The Market Revolution: back when economics was actually interesting.
(I would like to make a video about this, but I don’t have the time, since being the Collins historian is driving me crazy and I have a paper due on Thursday about how wishy-washy JFK was on Vietnam and OH MY GOODNESS WHY AM I NOT WORKING ON THAT.)
About a month ago, I was watching a lesson in John Green’s World History class on Crash Course, when he mentioned that we need to “rewrite” history to better include the contributions of women. This bugged me, so I made a comment on the video, and then moved on with my life.
But today I was reminded of this line of thinking when my American Indian Spirituality class mentioned that it is difficult to study the role of women in society when there is little recorded information on them in the first place. And what is recorded, has to be understood in the context of its time and the intent of the author. (European men could write about Lakota women, but would likely write about them as beasts of burden, slaves, whatever, but still consider Lakota women to be better mannered than European women who are all concerned about their false hopes of women’s equality.)
This is precisely why I do not believe in the argument that we need to rewrite history to include women. First off, due to gender restrictions, women were not likely to be off on adventures (sorry, Atalanta), so stories did not include “true” stories of the exploits of women, mainly because there were no women independently living their lives.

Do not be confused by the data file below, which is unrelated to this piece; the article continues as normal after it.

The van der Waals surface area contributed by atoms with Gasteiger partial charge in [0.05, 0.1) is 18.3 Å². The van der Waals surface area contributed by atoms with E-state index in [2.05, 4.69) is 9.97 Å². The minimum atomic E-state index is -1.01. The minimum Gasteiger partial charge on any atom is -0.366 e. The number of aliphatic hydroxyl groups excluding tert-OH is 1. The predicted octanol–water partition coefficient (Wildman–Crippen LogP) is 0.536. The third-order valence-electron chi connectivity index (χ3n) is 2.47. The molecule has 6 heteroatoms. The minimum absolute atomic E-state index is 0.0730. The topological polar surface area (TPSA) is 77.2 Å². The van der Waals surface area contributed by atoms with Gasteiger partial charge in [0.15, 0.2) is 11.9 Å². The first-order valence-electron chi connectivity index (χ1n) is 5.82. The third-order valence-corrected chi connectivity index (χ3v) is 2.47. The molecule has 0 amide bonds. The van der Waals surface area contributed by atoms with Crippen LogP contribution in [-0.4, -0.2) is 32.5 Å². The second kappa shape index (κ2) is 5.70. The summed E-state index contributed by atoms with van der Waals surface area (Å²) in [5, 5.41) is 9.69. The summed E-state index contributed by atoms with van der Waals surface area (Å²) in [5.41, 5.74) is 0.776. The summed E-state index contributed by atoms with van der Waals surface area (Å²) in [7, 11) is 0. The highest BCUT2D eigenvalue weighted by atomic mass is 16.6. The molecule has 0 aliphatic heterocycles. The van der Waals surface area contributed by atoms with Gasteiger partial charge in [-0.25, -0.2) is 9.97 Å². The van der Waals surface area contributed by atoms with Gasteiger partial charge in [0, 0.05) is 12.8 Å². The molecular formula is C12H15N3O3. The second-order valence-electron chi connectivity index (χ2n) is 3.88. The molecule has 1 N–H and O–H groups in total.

Secondly, history is based upon primary documents (and archaeology, but that is not very dependable, due to environmental conditions and such), and primary documents come from the time period they are describing. And the further back in history you look, the less and less women are likely to appear. And I’m sure you know why - men write history, so they are more likely to write about their own exploits in battle or whatnot. Also, battles are more likely to be exciting to read about, more so perhaps than women raising children. If a woman did write about her life, it would have to either survive the wear of time through luck, or perhaps through someone else finding it interesting and preserving it for the next generation, and so on down the line.
Those are a lot of perhaps. History is all one big perhaps, anyways.
We do not need to rewrite history to include women because we CAN’T. At least not easily. You can’t just make crap up out of nothing and call it history. If its not there, IT’S NOT THERE.
But, don’t loose hope, women of the world, for there are historians out there rereading and reconsidering the information we already have, and always we are looking for a new way of understanding a primary source.
*This is written with the intent of looking at “ancient” or EARLY world history. Yes, I know that the history of the 1960s needs AND has the ability to include women’s worldly perspectives. And, of course, WOMAN-KIND, ARISE!
I hope this made some sort of sense. Now then. Back to JFK and Vietnam.